28. Social movements have adopted new tactics such as public demonstrations in order to
attract media attention. True
29. Smaller video cameras have played a role in enabling users to bypass the media entirely.
30. The rise of the cassette made sound digital for the first time. False
31. Media reporting of crime can create a moral panic. True
32. Fictional portrayals of crime are more influential in promoting fear in audiences than
local news. False
33. According to the sociologist C. Wright Mills, the “sociological imagination” allows us to
connect “public troubles” and “private” issues. False
34. Agency is determined social action. False
35. How bloggers influence the operations of commercial news organizations is an example
of relationships within the media industry. True
Essay Questions
Croteau/Hoynes: Media/Society, 5th Edition
36. How does the rise of the Internet challenge the idea that technologies determine the
evolution of media?
The Internet has been influenced by commercial discourses (e.g., e-commerce, social
networking, and advertising). Users can upload materials, respond to news stories,
and create and distribute content, which affects how we understand Internet culture.
The Internet has been influences by government policy and regulation, such as U.S.
federal spending (especially by the Pentagon) on the construction of the Internet.
37. According to the authors, what are the differences between the study of sociology and
mass communication?
Mass communication is focused on media forms, and may embrace any number of
approaches to studying media, including sociological perspectives. Sociological
approaches are a subset of sociology as a discipline. Sociological approaches to
media focus on agency and constraint, relationships between institutions, and
audiences use and interpretations of media. Sociological approaches analyze media as
a part of our social world and how media influence our sense of self.
38. What are some differences between face-to-face and mass-mediated communication
for readers? How does this distinction affect politics?
In face-to-face communication, audiences can see more clues such as body language,
gesture, and other aspects of nonverbal communication; they can also ask questions
and challenge speakers directly. Mass-mediated communication often addresses
audiences anonymously; there is less direct feedback. It is also harder to determine
the sender’s intention or aims. Mass-m
39. Why do the authors sometimes use reader or user rather than receiver or audience?
The authors sometimes use reader or user because they argue that we are often more
active interpreters of meaning and creators of media than the terms receiver or
audience often imply. They want to highlight audience activity (rather than passive
behavior such as the “couch potato” stereotype). They also want to highlight the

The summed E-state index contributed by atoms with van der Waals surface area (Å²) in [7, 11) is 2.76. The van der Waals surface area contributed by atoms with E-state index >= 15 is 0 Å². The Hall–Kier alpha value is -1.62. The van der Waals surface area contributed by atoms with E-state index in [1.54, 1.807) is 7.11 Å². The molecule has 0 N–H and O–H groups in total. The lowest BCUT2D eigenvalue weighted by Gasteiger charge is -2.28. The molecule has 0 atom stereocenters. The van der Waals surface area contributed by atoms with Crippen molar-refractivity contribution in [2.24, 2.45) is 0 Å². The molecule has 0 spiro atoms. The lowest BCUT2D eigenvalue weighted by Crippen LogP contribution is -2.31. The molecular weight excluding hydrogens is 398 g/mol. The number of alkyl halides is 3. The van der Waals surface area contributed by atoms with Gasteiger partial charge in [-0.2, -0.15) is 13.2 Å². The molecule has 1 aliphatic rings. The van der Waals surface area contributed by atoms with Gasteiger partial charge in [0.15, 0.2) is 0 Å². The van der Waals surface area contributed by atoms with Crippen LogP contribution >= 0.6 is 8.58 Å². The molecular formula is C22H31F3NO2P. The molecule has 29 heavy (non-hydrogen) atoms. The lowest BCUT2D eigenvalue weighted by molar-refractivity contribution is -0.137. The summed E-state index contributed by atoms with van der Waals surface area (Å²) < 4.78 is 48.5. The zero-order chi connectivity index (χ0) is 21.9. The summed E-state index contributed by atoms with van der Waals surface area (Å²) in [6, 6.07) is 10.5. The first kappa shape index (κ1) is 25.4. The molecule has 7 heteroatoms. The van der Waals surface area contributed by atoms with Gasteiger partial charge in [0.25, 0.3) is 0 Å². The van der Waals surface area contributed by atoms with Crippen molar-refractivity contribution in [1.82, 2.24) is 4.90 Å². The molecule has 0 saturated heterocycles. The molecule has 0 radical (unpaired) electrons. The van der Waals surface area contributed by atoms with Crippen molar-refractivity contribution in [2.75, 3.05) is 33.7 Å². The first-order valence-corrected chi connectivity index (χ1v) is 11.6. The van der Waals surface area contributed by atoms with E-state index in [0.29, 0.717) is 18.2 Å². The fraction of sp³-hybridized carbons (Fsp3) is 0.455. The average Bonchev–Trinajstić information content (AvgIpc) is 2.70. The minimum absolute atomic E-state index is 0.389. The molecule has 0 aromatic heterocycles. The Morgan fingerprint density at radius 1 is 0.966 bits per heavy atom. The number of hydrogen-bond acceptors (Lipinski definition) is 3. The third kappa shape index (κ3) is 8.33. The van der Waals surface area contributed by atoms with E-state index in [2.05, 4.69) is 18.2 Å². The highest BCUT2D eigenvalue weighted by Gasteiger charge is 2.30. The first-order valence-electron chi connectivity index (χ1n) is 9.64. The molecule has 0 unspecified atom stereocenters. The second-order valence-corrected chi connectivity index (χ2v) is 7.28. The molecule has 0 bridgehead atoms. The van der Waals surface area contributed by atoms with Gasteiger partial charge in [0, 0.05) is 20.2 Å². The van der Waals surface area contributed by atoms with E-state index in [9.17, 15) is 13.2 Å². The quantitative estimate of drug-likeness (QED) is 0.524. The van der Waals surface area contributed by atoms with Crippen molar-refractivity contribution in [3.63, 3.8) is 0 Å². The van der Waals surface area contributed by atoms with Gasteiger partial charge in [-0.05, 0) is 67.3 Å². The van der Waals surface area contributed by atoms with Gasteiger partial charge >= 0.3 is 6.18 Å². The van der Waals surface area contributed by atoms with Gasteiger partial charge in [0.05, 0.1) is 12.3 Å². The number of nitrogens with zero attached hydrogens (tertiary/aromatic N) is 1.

interactive potential of some forms of new media.
40. What is the difference between total media exposure, the multitasking proportion, and
total media use? Explain why these distinctions are important for understanding
young adult media use.
Young adults may be in contact with media forms for multiple hours a day, or have
media devices on all the time (total media exposure). Multitasking is when one uses
more than one medium at a time. Total media use is the actual number of hours spent
using media, once time multitasking has been taken into account. These distinctions
are important for differentiating between attention and inattention and for
understanding what media forms require more undivided attention.
Croteau/Hoynes: Media/Society, 5th Edition
41. How was broadcasting different from previous ways of distributing and consuming
Broadcasting did not require the distribution of physical media copies. Audiences did not
have to travel; rather, they could be addressed where they were, often in the home.
Broadcasting enabled wider forms of media distribution and sped up the speed of media
transmission greatly when compared to print.
42. In explaining the role of media in society, sociologists often refer to the process known as
socialization. Briefly describe what this concept means. In your answer, make sure to
include at least one example.
Socialization refers to the process by which we learn and internalize the values, beliefs,
and norms of the culture in which we live; in the process, we develop a sense of self, an
identity, and a sense of belonging. When we are fully socialized into a culture, we take its
values and norms for granted. Mass media define how we think about fashion and gender.
Representations of Wall St. and finance reinforce the idea that the pinstripe suit is
masculine. Business students may wear suits that remind them of high-profile film and
television characters in order to project a similar aura of confidence. Students might use
examples on gender and beauty standards, media and fashion, masculinity and
representations of male athletes in baseball, basketball, or football, or dominant
constructions of teen culture in television and film.
43. Sociologists often link discussions of social relations to the concepts of “Structure” and
“Agency.” What are they, and how do they relate to each other? Do they have equal
relationships? Are they at odds? In your discussion, include at least one specific example.
Structure refers to any recurring pattern of social behavior. Agency is intentional and
undetermined social action. They do not necessarily have an equal relationship.
Structural constraints limit agency. The family is a structure that limits how we think, but
the degree of autonomy we have to express ourselves within our family is our level of
agency. Advertising and editorial policies are structures that limit what journalists can
say and write. The ability of journalists to write and pursue stories as they wish within
these structures defines their agency.